The ideas for rustic items to add are endless. My wife has those mentioned, and also utilizes old metal bed heads that she has flowering vines growing over.

5). Garden Ornaments:

Garden ornaments come in all shapes and sizes today. These can be items welded together from scrap metal pieces and painted to resemble birds or animals. They can also be articles such as green frogs, lizards or even gnomes, placed in strategic positions throughout the garden.

I have seen lots of gardens with water features, stone benches, small statues of boys and girls and bird features. The vast amount of different features that can be added to a cottage garden are only limited by one’s imagination.

More “Cottage Garden Ideas” To Come.

So I’ve given you some ideas centered around what plants and ornaments to place in a cottage garden, as well as whether to use Arches, Arbors, Walls and trellises. You have learned that garden paths lead to adventure in these gardens. That plants should bring color, scents and ambiance to the delightful patch.

There is nothing so magnificent as a cottage garden in full bloom. The insects, birds and wildlife will love and enjoy it, so will you. Why not make a start on your ‘Garden Paradise’ today.

==>If you enjoyed this article you might like to click here<==

Happy Gardening. Jim

Should you like to make any comments you will find a box below. Or for personal comments, check out the “Contact Jim” button at the top of the website.

Jim Kulk

27 Comments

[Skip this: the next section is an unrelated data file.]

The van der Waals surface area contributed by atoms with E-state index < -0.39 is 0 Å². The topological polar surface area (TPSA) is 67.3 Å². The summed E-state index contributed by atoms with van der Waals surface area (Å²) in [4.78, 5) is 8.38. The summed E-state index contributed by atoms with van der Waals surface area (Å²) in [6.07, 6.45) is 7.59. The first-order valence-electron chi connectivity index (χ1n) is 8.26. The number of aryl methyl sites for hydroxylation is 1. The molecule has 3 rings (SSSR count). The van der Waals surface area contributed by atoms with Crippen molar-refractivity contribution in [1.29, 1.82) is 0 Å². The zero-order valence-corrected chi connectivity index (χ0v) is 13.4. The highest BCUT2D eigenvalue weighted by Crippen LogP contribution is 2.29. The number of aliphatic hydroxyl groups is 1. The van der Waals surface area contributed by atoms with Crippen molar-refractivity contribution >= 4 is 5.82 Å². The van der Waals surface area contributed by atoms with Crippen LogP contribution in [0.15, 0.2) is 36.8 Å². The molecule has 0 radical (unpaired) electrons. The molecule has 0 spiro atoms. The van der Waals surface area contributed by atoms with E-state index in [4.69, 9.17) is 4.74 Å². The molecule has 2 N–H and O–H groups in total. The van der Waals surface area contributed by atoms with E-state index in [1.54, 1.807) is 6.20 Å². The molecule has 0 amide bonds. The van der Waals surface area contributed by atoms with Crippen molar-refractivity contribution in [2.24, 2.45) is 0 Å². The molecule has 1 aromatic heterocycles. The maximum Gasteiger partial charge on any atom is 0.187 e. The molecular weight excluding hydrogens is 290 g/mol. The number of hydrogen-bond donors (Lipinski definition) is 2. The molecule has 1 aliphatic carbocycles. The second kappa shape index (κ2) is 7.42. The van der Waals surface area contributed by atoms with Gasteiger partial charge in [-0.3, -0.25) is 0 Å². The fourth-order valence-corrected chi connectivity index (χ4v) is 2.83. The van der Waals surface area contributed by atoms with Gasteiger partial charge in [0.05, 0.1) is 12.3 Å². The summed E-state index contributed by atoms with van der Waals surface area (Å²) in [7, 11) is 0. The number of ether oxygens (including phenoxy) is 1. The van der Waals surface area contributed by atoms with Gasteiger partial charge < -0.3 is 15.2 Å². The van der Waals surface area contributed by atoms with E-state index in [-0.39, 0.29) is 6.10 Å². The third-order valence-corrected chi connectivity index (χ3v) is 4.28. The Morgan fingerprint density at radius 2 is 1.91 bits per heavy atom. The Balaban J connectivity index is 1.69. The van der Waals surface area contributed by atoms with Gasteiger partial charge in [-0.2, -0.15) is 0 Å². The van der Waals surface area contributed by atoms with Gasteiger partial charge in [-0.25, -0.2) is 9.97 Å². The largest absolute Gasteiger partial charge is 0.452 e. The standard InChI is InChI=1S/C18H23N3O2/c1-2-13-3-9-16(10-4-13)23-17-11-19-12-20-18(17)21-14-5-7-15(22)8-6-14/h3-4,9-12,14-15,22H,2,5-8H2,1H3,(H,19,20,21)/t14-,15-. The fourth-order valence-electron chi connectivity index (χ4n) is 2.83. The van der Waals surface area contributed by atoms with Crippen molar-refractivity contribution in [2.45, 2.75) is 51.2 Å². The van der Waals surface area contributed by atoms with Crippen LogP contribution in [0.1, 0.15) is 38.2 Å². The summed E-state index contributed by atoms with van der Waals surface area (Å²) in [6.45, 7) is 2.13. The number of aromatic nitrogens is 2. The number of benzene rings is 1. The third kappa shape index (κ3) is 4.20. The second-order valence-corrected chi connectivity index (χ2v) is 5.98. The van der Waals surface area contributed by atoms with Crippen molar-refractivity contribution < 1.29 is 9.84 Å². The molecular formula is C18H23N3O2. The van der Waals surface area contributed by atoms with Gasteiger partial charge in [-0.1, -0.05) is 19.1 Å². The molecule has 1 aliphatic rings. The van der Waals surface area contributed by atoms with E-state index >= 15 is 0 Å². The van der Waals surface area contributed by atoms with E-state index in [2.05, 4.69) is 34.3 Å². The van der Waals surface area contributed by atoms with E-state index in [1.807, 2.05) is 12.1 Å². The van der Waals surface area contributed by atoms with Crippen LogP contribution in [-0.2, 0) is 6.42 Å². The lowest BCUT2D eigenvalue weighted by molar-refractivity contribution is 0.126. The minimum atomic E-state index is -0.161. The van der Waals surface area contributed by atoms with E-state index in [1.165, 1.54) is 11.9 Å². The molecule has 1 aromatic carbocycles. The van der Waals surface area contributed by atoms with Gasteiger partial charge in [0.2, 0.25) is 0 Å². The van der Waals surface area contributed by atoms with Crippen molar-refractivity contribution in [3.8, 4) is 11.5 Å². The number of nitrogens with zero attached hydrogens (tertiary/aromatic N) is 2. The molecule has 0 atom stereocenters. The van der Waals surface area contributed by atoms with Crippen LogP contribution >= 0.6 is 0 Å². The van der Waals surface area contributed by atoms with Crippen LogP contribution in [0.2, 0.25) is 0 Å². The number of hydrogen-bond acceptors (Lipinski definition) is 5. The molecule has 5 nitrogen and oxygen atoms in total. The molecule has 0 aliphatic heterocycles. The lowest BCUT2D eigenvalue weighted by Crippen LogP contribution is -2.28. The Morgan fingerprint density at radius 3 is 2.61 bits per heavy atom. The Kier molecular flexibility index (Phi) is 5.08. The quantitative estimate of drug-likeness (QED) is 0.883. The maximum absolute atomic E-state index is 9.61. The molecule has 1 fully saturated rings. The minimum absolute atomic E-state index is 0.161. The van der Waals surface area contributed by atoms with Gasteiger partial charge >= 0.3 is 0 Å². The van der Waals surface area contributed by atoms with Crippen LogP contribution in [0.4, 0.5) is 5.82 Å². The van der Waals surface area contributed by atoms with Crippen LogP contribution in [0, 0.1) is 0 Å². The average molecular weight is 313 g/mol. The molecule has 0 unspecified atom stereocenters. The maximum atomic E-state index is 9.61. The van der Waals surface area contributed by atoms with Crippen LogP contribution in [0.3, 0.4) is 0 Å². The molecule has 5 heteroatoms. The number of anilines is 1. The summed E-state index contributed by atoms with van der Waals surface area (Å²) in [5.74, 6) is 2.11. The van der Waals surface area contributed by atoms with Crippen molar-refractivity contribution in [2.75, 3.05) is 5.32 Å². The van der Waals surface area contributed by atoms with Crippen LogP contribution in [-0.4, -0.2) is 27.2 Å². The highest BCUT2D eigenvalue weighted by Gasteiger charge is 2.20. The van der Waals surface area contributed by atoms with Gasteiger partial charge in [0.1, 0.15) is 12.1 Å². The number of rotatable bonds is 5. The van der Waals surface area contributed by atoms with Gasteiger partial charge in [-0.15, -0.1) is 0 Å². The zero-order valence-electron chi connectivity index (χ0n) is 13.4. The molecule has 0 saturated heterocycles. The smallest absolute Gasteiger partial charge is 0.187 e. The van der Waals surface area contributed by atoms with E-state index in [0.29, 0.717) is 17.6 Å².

1. Thank-you so much for sharing your knowledge. Need all the help I can get in this area lol.

  2. Thanks for sharing this great information. Even though I don’t have a cottage, I love planting flowers and vegetables in pots. I keep them on the patio of my apartment. I will certainly follow the suggestions for planting lavender. It is one of my favorite. However, it never survives whenever I plant it. I think it could very well be the soil, so I will make the adjustment and try planting it again. Can you suggest a good time to plant lavender?

    • Hi Carol. It’s best to plant lavender during the fall, however, planting time will depend on the species you buy, plus the climatic zone you live in. Make sure your plant doesn’t get to wet, especially during the cooler months. Jim

  3. Great ideas! I love the beautiful pictures. They make me want to plant a cottage garden right now. One problem is that I am not a homeowner 🙁 maybe someday.

    • Hi Mariah. Have you had a look at out container gardening blog? Even the smallest of areas can support some sort of garden. All the best. Jim